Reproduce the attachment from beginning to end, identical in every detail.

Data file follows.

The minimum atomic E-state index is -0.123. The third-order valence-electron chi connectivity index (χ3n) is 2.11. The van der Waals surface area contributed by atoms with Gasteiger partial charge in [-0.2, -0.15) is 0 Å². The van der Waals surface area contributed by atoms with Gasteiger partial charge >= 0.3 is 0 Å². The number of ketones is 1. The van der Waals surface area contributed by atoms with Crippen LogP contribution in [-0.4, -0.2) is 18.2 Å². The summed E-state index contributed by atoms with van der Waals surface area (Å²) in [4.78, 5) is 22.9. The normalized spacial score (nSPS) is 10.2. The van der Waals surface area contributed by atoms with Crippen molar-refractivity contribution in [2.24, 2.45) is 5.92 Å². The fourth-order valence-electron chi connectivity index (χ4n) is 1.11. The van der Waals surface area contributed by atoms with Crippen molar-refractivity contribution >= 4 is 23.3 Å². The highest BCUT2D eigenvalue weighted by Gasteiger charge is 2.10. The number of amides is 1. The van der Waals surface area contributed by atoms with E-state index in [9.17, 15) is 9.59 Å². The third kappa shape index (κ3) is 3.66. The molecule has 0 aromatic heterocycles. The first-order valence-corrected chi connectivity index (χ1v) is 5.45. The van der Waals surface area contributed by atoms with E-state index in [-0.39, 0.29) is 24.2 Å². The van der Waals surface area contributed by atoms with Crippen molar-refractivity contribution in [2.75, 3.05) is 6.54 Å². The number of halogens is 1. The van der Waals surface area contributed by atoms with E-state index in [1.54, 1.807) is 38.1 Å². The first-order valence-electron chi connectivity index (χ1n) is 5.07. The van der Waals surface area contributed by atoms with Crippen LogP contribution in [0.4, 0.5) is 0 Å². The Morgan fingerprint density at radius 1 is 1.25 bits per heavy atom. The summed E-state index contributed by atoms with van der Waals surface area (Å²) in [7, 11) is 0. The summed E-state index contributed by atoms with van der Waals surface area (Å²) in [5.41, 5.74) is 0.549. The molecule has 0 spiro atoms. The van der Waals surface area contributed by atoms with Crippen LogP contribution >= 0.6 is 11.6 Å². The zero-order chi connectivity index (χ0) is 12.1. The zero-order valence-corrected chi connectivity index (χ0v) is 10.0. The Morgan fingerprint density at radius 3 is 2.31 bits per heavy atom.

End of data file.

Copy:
The minimum atomic E-state index is -0.123. The third-order valence-electron chi connectivity index (χ3n) is 2.11. The van der Waals surface area contributed by atoms with Gasteiger partial charge in [-0.2, -0.15) is 0 Å². The van der Waals surface area contributed by atoms with Gasteiger partial charge >= 0.3 is 0 Å². The number of ketones is 1. The van der Waals surface area contributed by atoms with Crippen LogP contribution in [-0.4, -0.2) is 18.2 Å². The summed E-state index contributed by atoms with van der Waals surface area (Å²) in [4.78, 5) is 22.9. The normalized spacial score (nSPS) is 10.2. The van der Waals surface area contributed by atoms with Crippen molar-refractivity contribution in [2.24, 2.45) is 5.92 Å². The fourth-order valence-electron chi connectivity index (χ4n) is 1.11. The van der Waals surface area contributed by atoms with Crippen molar-refractivity contribution >= 4 is 23.3 Å². The highest BCUT2D eigenvalue weighted by Gasteiger charge is 2.10. The number of amides is 1. The van der Waals surface area contributed by atoms with E-state index in [9.17, 15) is 9.59 Å². The third kappa shape index (κ3) is 3.66. The molecule has 0 aromatic heterocycles. The first-order valence-corrected chi connectivity index (χ1v) is 5.45. The van der Waals surface area contributed by atoms with E-state index in [-0.39, 0.29) is 24.2 Å². The van der Waals surface area contributed by atoms with Crippen molar-refractivity contribution in [2.75, 3.05) is 6.54 Å². The number of halogens is 1. The van der Waals surface area contributed by atoms with E-state index in [1.54, 1.807) is 38.1 Å². The first-order valence-electron chi connectivity index (χ1n) is 5.07. The van der Waals surface area contributed by atoms with Crippen LogP contribution in [0.4, 0.5) is 0 Å². The Morgan fingerprint density at radius 1 is 1.25 bits per heavy atom. The summed E-state index contributed by atoms with van der Waals surface area (Å²) in [7, 11) is 0. The summed E-state index contributed by atoms with van der Waals surface area (Å²) in [5.41, 5.74) is 0.549. The molecule has 0 spiro atoms. The van der Waals surface area contributed by atoms with Crippen LogP contribution >= 0.6 is 11.6 Å². The zero-order chi connectivity index (χ0) is 12.1. The zero-order valence-corrected chi connectivity index (χ0v) is 10.0. The Morgan fingerprint density at radius 3 is 2.31 bits per heavy atom.